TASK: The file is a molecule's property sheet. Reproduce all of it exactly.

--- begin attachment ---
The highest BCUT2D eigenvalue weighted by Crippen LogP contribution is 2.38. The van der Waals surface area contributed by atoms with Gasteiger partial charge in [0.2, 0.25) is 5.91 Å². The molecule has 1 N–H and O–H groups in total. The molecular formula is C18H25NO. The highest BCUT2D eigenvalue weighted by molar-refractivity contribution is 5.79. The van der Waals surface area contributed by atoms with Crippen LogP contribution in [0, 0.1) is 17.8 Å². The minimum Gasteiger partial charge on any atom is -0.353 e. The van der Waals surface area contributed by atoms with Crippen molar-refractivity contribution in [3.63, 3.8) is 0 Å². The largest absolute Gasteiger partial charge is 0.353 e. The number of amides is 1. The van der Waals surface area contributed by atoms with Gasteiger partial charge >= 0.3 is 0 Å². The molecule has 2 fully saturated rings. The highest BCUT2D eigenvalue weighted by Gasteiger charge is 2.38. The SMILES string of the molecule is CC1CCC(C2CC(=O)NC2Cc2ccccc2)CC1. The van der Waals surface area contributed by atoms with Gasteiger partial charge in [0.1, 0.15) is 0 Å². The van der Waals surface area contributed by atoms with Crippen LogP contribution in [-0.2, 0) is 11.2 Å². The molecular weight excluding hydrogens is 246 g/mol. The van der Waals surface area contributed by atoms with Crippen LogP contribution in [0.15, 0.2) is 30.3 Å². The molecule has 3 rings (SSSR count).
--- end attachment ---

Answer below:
The highest BCUT2D eigenvalue weighted by Crippen LogP contribution is 2.38. The van der Waals surface area contributed by atoms with Gasteiger partial charge in [0.2, 0.25) is 5.91 Å². The molecule has 1 N–H and O–H groups in total. The molecular formula is C18H25NO. The highest BCUT2D eigenvalue weighted by molar-refractivity contribution is 5.79. The van der Waals surface area contributed by atoms with Crippen LogP contribution in [0, 0.1) is 17.8 Å². The minimum Gasteiger partial charge on any atom is -0.353 e. The van der Waals surface area contributed by atoms with Crippen molar-refractivity contribution in [3.63, 3.8) is 0 Å². The largest absolute Gasteiger partial charge is 0.353 e. The number of amides is 1. The van der Waals surface area contributed by atoms with Gasteiger partial charge >= 0.3 is 0 Å². The molecule has 2 fully saturated rings. The highest BCUT2D eigenvalue weighted by Gasteiger charge is 2.38. The SMILES string of the molecule is CC1CCC(C2CC(=O)NC2Cc2ccccc2)CC1. The van der Waals surface area contributed by atoms with Gasteiger partial charge in [0.1, 0.15) is 0 Å². The van der Waals surface area contributed by atoms with Crippen LogP contribution in [-0.2, 0) is 11.2 Å². The molecular weight excluding hydrogens is 246 g/mol. The van der Waals surface area contributed by atoms with Crippen LogP contribution in [0.15, 0.2) is 30.3 Å². The molecule has 3 rings (SSSR count).